Bavaria to print 'unattractive' new edition of Mein Kampf
Bavaria has announced plans to publish a specially annotated version of Adolf Hitler's manifesto Mein Kampf in an attempt to prevent neo-Nazis exploiting the book for propaganda purposes when its copyright expires in three years' time.
The racist autobiography has been effectively banned in Germany since the end of the Second World War. The state of Bavaria, which owns the copyright, has repeatedly blocked attempts to publish new editions of the book because of fears it would encourage a rebirth of the far right.
However the copyright expires at the end of 2015. Bavaria says its plan to publish a "commercially unattractive" copy is designed to prevent the book being used for propaganda.
"We want to make clear what nonsense it contains and what a worldwide catastrophe this dangerous body of thought led to," said Markus Söder, the Bavarian Finance Minister. He said the state's version would contain additional information which would debunk and "demystify" the manifesto.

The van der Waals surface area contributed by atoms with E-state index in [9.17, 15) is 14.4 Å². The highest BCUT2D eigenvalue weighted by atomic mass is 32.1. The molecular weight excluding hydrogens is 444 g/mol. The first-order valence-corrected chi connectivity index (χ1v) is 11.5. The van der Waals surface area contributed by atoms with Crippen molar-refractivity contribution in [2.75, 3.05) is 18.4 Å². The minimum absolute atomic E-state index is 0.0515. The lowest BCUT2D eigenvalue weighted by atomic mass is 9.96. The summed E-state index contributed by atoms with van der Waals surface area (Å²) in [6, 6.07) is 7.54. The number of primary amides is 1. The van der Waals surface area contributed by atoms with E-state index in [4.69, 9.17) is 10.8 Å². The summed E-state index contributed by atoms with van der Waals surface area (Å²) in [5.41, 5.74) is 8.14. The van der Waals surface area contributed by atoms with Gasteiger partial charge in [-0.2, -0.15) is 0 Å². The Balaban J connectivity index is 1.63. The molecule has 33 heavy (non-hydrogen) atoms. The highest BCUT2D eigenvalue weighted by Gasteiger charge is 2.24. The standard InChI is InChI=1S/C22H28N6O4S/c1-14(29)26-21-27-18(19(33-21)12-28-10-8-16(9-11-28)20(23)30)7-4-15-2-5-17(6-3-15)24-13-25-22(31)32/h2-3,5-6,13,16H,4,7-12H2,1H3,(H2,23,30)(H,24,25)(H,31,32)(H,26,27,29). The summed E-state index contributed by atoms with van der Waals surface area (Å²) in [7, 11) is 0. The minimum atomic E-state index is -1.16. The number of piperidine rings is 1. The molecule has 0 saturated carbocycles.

Bavaria said it would also publish a school version, an English language edition, an e-book and an audio book.
The decision follows a change of heart by Germany's Central Council of Jews. Stephan Kramer, its general secretary, recently backed the idea of publishing a scholarly edition of Mein Kampf, explaining its role in encouraging Nazism.
The internet was a reason behind his changed stance: "It is all the more important that young people should see the critical version when they click on to Mein Kampf on the web," he said.
The decision to publish coincides with an increase in far-right violence. Last year an armed neo-Nazi hit squad was found to have carried out a series of racist murders.
Hitler wrote Mein Kampf, or My Struggle, in 1924, while in jail. It contains his views on racial purity.
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